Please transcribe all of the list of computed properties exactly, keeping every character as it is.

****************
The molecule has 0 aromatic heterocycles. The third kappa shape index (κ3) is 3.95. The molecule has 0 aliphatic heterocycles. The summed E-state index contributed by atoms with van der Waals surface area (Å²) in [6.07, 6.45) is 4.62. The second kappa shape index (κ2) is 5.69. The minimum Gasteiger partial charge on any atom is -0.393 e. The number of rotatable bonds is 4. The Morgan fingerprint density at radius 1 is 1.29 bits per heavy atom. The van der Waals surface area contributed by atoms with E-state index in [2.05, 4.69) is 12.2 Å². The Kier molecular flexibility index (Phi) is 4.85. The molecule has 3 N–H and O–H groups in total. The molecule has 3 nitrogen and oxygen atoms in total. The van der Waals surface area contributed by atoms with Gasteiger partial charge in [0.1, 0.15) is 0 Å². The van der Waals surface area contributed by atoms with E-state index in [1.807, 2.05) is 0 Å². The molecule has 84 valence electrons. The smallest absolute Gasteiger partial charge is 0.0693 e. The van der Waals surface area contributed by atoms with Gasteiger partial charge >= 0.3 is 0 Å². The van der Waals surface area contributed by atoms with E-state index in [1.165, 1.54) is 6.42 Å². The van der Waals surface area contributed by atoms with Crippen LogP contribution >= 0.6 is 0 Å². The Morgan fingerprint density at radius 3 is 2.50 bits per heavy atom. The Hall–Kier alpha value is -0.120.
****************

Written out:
The molecule has 0 aromatic heterocycles. The third kappa shape index (κ3) is 3.95. The molecule has 0 aliphatic heterocycles. The summed E-state index contributed by atoms with van der Waals surface area (Å²) in [6.07, 6.45) is 4.62. The second kappa shape index (κ2) is 5.69. The minimum Gasteiger partial charge on any atom is -0.393 e. The number of rotatable bonds is 4. The Morgan fingerprint density at radius 1 is 1.29 bits per heavy atom. The van der Waals surface area contributed by atoms with E-state index in [2.05, 4.69) is 12.2 Å². The Kier molecular flexibility index (Phi) is 4.85. The molecule has 3 N–H and O–H groups in total. The molecule has 3 nitrogen and oxygen atoms in total. The van der Waals surface area contributed by atoms with Gasteiger partial charge in [0.1, 0.15) is 0 Å². The van der Waals surface area contributed by atoms with E-state index in [1.807, 2.05) is 0 Å². The molecule has 84 valence electrons. The smallest absolute Gasteiger partial charge is 0.0693 e. The van der Waals surface area contributed by atoms with Gasteiger partial charge >= 0.3 is 0 Å². The van der Waals surface area contributed by atoms with E-state index in [1.165, 1.54) is 6.42 Å². The van der Waals surface area contributed by atoms with Crippen LogP contribution >= 0.6 is 0 Å². The Morgan fingerprint density at radius 3 is 2.50 bits per heavy atom. The Hall–Kier alpha value is -0.120.